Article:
Secondly, a lot of people (including myself) simply don't like wearing or using VR headsets. You become quite vulnerable in a headset; you are unaware of what's happening around you, and you can't see whether people are nearby or looking at you. It can leave you feeling unsafe; and sometimes you just look plain weird, and become easy fodder for people to poke fun at. At public art fairs, it's been noted that people in their Oculus Rift headsets can end up becoming "an unwitting spectacle for other fairgoers."4 

Some organizations have tried to solve this problem by creating fully darkened one-person experiences for VR projects. There have also often been complaints of nausea or sickness from using the technology, because it is almost too good, too real. Maybe this will change when the technology becomes glasses (as Due suggests), but I feel that with the advancement in size will come an advancement in the sensation of reality, so I wonder if the nausea issues will actually cease or get worse.

And then there is the expense of the technology. Maybe it will get cheaper – but maybe it won't, as we have seen with the development of smartphones. Oculus Rift headsets still cost around $400, and I wonder what Oculus's motivation would be in bringing the price down. This does not include the cost of a PC, which you need to be able to create the experience and handle the processing power of the device; and then there is the additional cost of displaying VR, which necessitates laying the appropriate wiring, installing a third-person viewing screen and hiring someone to guide visitors in operating the work. Because these things tend to have technical issues, you typically need to hire a dedicated on-site technician to troubleshoot. (And because all this would just be for one work, there is the related problem that these works can't easily service large crowds.) Finally, to generate graphics or a user experience that come anywhere close to what people are used to from their experiences playing video games takes a lot of time, effort, expertise and money. Video game makers, with their massive followings, might not have much of a problem with this; but it is hard to see art experiences having the same opportunities for investment.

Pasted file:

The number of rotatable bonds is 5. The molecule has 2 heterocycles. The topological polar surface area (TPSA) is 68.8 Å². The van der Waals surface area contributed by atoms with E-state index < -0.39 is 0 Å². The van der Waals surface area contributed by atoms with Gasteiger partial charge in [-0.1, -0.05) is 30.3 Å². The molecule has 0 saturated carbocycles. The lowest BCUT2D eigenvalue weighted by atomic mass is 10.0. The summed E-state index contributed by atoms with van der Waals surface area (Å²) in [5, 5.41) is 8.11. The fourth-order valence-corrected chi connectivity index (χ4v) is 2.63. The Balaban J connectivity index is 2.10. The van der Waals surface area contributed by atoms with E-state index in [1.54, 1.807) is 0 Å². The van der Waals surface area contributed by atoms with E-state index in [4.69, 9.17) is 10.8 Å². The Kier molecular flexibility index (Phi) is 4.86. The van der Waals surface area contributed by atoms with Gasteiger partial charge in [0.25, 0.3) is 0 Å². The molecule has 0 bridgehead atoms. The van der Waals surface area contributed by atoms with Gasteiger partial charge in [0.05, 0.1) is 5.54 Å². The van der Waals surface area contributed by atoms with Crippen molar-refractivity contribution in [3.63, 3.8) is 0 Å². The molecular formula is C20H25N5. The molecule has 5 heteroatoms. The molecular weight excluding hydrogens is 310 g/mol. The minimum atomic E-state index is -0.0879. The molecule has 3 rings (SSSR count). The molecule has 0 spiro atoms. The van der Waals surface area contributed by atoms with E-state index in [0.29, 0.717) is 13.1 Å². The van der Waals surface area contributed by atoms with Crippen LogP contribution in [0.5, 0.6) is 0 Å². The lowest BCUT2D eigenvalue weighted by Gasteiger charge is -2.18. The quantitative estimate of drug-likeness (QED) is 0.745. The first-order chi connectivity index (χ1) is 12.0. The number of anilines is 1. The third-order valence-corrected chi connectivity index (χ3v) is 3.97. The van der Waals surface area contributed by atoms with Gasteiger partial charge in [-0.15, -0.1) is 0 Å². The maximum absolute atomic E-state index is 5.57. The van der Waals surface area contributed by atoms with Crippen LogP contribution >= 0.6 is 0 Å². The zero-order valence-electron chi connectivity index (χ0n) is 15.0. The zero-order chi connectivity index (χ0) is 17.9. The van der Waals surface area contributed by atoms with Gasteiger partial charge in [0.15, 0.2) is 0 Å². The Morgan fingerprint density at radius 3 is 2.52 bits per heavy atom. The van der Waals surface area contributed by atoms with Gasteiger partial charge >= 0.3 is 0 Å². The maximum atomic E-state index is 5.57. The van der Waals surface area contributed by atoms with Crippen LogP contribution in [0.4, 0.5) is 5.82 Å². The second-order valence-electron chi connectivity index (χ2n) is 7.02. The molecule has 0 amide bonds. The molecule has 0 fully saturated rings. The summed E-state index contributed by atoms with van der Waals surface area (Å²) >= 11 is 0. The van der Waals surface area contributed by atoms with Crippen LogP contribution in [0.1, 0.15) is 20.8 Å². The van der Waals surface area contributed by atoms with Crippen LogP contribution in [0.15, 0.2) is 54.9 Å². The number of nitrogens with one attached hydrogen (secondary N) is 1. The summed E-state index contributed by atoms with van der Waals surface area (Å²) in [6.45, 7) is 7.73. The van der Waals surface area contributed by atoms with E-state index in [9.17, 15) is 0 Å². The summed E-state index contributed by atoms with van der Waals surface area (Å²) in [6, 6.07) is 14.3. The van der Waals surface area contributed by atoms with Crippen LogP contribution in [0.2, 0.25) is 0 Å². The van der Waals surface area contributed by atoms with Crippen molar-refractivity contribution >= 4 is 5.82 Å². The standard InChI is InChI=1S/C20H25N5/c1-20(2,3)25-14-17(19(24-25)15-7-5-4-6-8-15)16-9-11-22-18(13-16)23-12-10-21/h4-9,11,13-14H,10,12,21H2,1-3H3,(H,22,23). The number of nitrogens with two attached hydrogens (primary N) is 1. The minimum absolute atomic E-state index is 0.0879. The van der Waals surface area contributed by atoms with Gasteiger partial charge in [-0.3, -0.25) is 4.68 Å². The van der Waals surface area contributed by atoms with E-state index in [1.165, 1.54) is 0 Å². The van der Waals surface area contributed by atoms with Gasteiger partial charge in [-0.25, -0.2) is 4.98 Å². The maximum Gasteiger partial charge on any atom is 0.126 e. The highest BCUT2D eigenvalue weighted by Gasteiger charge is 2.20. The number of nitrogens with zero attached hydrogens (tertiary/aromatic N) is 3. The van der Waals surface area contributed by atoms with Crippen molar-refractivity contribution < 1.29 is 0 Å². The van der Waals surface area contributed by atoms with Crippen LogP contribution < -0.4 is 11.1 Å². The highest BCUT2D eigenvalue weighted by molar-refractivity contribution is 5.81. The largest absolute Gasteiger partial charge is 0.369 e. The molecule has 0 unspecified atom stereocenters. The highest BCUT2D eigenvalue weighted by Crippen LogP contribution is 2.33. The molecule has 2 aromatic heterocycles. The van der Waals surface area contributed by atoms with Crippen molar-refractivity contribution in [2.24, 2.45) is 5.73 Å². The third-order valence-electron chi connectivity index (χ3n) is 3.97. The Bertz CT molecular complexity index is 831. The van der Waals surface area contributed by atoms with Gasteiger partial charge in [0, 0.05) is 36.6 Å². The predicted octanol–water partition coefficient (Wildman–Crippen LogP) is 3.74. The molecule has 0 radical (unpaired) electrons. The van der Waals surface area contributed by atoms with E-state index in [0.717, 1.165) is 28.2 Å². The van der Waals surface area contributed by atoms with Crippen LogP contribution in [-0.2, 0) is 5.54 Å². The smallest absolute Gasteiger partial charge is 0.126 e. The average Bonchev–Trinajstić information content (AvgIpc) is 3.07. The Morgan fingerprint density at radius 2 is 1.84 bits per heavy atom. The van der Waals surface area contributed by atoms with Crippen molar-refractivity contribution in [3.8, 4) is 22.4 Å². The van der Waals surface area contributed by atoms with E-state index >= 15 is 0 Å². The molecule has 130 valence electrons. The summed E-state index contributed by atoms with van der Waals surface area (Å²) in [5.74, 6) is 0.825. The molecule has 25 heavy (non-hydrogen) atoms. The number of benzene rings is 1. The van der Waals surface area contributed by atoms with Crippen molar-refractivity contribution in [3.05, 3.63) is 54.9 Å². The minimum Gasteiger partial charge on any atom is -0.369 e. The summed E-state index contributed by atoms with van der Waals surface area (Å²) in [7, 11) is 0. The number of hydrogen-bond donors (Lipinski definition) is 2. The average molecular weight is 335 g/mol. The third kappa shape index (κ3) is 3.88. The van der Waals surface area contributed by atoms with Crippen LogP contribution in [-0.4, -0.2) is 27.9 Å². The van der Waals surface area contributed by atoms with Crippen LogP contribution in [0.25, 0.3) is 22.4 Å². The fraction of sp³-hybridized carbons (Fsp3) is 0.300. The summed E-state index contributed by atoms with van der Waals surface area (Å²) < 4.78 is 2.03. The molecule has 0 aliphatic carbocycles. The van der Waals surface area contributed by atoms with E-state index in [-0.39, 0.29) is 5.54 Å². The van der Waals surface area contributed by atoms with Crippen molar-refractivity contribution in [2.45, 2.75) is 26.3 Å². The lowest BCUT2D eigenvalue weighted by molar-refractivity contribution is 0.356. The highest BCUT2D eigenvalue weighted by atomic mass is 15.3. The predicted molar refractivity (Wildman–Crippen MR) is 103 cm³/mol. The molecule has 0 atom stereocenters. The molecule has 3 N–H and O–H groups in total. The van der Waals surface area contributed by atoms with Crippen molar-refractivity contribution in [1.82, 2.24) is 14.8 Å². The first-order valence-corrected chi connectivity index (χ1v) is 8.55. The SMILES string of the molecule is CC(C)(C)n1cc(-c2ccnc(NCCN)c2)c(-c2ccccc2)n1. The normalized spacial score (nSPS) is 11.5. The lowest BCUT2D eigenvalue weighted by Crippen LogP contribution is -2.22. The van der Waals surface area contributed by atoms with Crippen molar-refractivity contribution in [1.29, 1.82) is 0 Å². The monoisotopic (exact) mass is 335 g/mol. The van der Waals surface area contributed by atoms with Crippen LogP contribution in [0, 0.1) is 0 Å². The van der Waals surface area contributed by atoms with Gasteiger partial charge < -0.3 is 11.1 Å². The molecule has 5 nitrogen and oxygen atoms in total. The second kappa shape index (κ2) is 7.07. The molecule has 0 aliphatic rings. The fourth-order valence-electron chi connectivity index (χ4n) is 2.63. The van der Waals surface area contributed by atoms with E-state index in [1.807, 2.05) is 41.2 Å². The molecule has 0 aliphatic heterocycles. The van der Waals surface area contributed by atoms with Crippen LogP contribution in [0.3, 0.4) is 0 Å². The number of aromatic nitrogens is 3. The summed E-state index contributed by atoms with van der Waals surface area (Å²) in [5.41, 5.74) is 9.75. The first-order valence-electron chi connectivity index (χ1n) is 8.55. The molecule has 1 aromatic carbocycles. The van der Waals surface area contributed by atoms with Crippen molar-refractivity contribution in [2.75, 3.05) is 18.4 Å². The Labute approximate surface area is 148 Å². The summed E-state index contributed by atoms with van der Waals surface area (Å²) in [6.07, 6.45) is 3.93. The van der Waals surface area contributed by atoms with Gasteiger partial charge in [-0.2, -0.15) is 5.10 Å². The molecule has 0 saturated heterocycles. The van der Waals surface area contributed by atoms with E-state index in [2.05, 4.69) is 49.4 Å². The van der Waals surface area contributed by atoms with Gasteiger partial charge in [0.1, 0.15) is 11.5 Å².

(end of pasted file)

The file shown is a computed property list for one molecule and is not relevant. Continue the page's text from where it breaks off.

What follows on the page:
1 All Due quotes, unless otherwise noted, are from conversation and correspondence with the author, October 3, 2018 and March 21, 2019.

2 See Kate Brown, '"This Could Really Be Art for All": Why Daniel Birnbaum Is Leaving His Job as a Museum Director for a Career in VR', Artnet News, July 10, 2018.

3 Ibid.

4 Hettie Judah, 'Is Virtual Reality Art the Real Deal?' Garage, January 24, 2018. 

Excerpted from A YEAR IN THE ART WORLD: An Insider's View, by Matthew Israel. © 2020 Matthew Israel. Reprinted by permission of Thames & Hudson Inc,